Cork Women's Right to Choose interview - Putting Politics Before Health


Abortion is a criminal offence in Ireland, even in cases in which a woman is carrying a non-viable foetus, is pregnant as a result of rape or incest or where pregnancy threatens her health. The state has not clarified the circumstances in which abortion to save the life of the women is permissible. The following is an interview with a member of the Cork Women's Right to Choose (CWRTC), an activist group campaigning for abortion rights in Cork (first published in Rebel Worker).

WSM: Abortion is a touchy subject in Ireland, what are your opinions on this subject?

CWRTC: We believe that Irish women and all women have the right to decide if they are ready to have a child, in fact British statistics show that 19 Irish women a day believe in those rights and travel to the UK, despite this the Irish state continues to treat abortion as a criminal offence rather than a health issue.

WSM: How did you get involved in campaigning? And why?

CWRTC: I think it was the X case that got me going. In 1983 while the referendum campaign was going on I was very angry at the blindness of some of the people who smugly promoted the amendment; especially those who said pregnancy was never a threat to women's lives and who implied that anyone who argued for abortion on any grounds were immoral. I had 3 small children and I didn't really know what to do to help the campaign. I remember how depressing it was to hear the referendum result. I couldn't believe people voted for something so oppressive of women. My first real involvement in campaigning came during the demonstrations and meetings in response to the X case. On why I got involved; I suppose i felt a sense of outrage at what happened to the girl in the X case, that she was dragged through the courts and that so much more than her body was violated.

WSM: How do you describe the current situation in Ireland?

CWRTC: It discriminates against women, denies them dignity and autonomy, endangers women's lives and health, and can inhibit their participation in paid employment, education and training and in social and political life. The current situation is an oppressive and inequitable one. Not only does it inflict silent and solitary journeys on women, it results in a two-tiered system of eligibility for health care, where abortion services are accessible only to those who are free to travel to Britain or other destinations and can afford to do so. The restrictive nature of abortion information and the difficulties in travelling particularly impact on women from rural areas, minors, women living in poverty and on certain ethnic groups such as Travellers, and on asylum seekers.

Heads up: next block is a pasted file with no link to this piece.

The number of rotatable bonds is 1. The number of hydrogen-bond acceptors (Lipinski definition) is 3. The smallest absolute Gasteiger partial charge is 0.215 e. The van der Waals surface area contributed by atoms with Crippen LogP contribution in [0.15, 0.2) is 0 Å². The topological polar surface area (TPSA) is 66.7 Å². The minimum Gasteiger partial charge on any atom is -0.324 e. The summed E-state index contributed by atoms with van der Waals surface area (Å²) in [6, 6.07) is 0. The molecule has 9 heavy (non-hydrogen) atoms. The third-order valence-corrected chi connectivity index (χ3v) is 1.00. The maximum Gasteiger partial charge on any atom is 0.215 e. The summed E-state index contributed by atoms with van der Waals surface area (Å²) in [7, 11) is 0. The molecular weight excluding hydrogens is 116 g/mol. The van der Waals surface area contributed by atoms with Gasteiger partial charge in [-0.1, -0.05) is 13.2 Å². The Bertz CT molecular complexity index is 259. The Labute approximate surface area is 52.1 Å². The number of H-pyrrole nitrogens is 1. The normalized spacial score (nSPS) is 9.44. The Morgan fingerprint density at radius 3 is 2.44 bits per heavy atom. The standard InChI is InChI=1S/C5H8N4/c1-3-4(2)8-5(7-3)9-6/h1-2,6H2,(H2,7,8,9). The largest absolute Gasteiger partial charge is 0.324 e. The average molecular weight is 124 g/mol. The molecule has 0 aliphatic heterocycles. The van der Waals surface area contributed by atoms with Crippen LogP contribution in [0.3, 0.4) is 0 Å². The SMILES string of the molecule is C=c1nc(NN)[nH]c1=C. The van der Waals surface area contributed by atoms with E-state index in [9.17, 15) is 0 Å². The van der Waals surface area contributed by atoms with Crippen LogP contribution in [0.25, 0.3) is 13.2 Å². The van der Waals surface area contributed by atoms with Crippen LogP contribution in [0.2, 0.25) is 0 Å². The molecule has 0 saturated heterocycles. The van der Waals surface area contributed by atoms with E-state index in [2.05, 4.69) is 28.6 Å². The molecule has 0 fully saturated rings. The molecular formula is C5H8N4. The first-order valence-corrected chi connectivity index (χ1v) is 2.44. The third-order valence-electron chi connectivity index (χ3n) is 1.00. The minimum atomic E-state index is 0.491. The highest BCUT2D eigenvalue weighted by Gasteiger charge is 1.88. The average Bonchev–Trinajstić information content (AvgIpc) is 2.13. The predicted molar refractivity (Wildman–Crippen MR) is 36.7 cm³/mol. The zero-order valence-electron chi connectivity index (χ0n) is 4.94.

WSM: What is the ideal law that you would like to see here?

CWRTC: I think getting abortion out of the criminal and constitutional law (as in Canadian law) is important but I think the most important thing is that women are not subordinated and that the decisions about their fertility should be theirs and not made by law makers. Talking about choice is a bit vague though without talking about making sure that all women have ready access to counselling, having genuine choices and that class and money (and other factors) cease to be issues-as they are now.

WSM: So what is happening in Ireland and in Cork?

CWRTC: There are many groups lobbying in Ireland for change, and it is changing rapidly as young and old speak out against these injustices. We have an active group in Cork who meet fortnightly to plan different events; last year we organised workshops, gatherings, and regular stalls. We are working on outreach and have many supporters writing articles also. This year we have a workshop at the Ladyfest, and a public meeting for September. I'm sure you will also see us on the streets at our monthly stalls on Patrick’s Street.

WSM: So what message do you have for our readers?

CWRTC: I would say join the pro-choice protest! And talk with people about it, we have regular meetings in cork and an email list to get information-just write to

From Rebal Worker Issue 1

Download a PDF of Rebel Worker 1